Red and Blue Economies

RED AND BLUE ECONOMIES….As longtime readers know, Democratic administrations routinely deliver better economic performance than Republican administrations. Among other things, they deliver lower inflation, lower unemployment, higher economic growth, better stock market growth, and higher median wage growth. This performance is remarkably robust and consistent, and holds up even if you lag the analysis by a few years to allow time for economic policies to have an effect.

It’s also a bit odd, since as I’ll readily concede, presidents have only a modest effect on the economy. But it’s not a statistical fluke. There have now been enough years, enough administrations, and enough separate measurements since WWII to make these results something that can’t just be shrugged off.

I have my own idea about what causes this difference (nickel version: broad policy preferences that favor the working and middle classes vs. policy preferences that favor economic elites), but that’s just a guess. Over at Angry Bear, Cactus posits a different explanation: “Democrats tend to pursue policies that are less likely to run up the debt.”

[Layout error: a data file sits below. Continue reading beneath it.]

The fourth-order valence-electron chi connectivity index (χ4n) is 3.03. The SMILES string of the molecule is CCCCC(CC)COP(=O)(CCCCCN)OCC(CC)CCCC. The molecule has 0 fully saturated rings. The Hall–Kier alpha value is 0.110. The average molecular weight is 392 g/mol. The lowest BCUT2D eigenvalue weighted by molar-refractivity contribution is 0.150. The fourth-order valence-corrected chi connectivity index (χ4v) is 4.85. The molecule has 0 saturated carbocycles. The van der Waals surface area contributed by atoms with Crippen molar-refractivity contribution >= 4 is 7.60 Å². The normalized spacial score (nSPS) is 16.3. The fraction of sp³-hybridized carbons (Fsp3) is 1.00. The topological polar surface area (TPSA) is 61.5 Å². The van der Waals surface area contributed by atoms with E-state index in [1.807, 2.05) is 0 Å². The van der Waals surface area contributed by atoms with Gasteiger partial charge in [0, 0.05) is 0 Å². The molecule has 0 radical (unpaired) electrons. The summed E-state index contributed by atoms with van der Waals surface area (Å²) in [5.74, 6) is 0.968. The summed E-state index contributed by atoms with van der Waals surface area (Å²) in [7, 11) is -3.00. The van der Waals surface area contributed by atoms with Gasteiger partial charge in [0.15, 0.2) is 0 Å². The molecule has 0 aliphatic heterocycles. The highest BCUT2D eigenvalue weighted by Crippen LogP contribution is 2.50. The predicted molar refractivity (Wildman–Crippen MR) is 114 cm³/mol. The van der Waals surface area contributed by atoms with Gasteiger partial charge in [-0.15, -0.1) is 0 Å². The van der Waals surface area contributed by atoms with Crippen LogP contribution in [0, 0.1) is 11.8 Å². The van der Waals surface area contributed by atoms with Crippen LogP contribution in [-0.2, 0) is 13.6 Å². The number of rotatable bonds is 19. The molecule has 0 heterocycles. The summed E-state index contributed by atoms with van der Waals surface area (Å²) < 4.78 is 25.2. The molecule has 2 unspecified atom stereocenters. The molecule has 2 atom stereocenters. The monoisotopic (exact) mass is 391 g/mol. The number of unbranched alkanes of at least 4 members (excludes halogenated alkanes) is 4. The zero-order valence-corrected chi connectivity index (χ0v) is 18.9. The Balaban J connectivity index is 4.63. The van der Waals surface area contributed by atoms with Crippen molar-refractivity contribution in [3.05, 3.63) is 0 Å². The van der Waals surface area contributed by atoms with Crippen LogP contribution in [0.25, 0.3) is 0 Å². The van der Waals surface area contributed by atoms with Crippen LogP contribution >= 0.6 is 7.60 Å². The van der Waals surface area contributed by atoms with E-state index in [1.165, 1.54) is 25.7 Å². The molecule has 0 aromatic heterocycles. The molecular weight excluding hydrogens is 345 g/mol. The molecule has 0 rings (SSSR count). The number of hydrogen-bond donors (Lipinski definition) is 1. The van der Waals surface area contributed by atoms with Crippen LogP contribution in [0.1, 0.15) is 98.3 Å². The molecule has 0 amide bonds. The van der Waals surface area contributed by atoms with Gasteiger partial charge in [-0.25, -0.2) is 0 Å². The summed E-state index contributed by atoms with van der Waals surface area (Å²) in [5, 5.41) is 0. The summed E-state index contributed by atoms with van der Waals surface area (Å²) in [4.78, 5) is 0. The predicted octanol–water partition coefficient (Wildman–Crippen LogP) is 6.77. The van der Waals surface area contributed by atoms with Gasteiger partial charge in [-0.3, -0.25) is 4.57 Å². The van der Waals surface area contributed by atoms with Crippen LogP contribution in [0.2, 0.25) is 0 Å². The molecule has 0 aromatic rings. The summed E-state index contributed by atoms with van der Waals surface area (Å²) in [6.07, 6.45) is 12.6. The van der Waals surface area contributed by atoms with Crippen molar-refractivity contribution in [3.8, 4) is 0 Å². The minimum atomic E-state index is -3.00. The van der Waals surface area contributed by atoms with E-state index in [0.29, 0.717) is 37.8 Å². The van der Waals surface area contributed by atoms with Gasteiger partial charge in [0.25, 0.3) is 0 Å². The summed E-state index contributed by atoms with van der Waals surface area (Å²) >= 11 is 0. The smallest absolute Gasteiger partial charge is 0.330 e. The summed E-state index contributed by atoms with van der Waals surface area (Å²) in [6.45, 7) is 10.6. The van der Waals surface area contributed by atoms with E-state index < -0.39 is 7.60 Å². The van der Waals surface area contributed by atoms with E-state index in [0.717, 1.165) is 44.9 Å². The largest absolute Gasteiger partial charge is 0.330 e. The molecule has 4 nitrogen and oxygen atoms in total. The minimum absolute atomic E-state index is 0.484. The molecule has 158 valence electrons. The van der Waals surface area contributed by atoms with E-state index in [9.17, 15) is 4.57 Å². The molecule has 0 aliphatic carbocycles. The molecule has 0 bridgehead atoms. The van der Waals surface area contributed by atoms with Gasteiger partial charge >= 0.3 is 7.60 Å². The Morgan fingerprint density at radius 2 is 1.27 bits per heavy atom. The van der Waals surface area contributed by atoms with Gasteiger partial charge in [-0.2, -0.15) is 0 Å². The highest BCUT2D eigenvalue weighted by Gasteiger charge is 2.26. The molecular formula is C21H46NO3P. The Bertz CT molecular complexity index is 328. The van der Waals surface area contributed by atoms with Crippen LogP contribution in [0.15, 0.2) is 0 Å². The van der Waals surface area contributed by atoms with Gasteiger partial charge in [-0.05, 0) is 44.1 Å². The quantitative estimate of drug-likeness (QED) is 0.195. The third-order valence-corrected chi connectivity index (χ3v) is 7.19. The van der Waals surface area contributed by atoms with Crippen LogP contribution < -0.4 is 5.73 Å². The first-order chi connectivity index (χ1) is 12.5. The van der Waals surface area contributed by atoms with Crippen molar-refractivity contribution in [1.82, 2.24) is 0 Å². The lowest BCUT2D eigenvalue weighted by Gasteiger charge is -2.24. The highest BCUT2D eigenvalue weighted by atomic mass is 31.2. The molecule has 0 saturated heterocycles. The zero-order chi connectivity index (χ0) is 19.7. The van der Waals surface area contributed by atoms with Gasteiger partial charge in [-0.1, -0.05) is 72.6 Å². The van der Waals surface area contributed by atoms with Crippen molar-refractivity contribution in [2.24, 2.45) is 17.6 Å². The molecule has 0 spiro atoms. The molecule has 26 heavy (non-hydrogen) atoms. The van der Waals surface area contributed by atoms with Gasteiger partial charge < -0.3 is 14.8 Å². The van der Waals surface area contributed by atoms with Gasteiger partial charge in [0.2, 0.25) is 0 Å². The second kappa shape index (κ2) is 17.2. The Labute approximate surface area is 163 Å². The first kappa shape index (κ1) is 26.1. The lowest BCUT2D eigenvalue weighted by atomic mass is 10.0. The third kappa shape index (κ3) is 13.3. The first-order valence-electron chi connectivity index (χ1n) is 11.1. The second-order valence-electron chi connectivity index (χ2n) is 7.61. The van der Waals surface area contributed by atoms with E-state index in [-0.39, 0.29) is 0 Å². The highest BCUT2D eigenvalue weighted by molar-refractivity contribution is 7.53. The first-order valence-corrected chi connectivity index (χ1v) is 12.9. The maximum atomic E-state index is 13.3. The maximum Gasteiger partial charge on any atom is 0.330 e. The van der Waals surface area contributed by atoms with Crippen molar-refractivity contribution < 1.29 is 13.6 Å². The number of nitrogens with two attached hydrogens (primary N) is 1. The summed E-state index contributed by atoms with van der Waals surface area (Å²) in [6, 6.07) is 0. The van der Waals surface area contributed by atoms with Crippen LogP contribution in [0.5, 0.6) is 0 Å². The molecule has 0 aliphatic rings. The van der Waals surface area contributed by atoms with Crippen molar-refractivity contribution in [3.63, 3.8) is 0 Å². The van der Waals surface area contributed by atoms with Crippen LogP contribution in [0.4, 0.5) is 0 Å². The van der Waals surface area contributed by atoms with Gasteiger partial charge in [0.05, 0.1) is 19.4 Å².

Maybe so. In any case, Cactus decided to see if he could give Republicans a break by comparing economic growth to monetary policy. After all, maybe Democrats were just the lucky recipients of expansionary Fed policy. Long story short, it turns out to be just the opposite: Democrats do well even in the face of generally unfavorable Fed policies. Conversely, Republicans generally get a lot of help on the monetary side but their performance sucks anyway.

And of all Republicans, which one sucks the most? Do you have to ask? It’s the one “who has a penchant for under performing at everything.” Click the link for more good, clean fun.

In comments, Frank di Libero produces even more fun:

This discussion has historical as well as statistical roots. FDR used the campaign slogan “Vote Democrat and live like a Republican.”

….In trying to make better sense of the media’s use of BLS’ payroll survey results, I compared the data from 1921 on with working-age population data. (These data are highly correlated.) Taking the ratio of four-year growth estimates for each of these two series over the 21 administrations beginning with Harding, results in 9 out of the 10 Democratic administrations having a favorable growth ratio (i.e., greater than 1), compared with only 2 of the 11 Republican administrations.

His chart is on the right.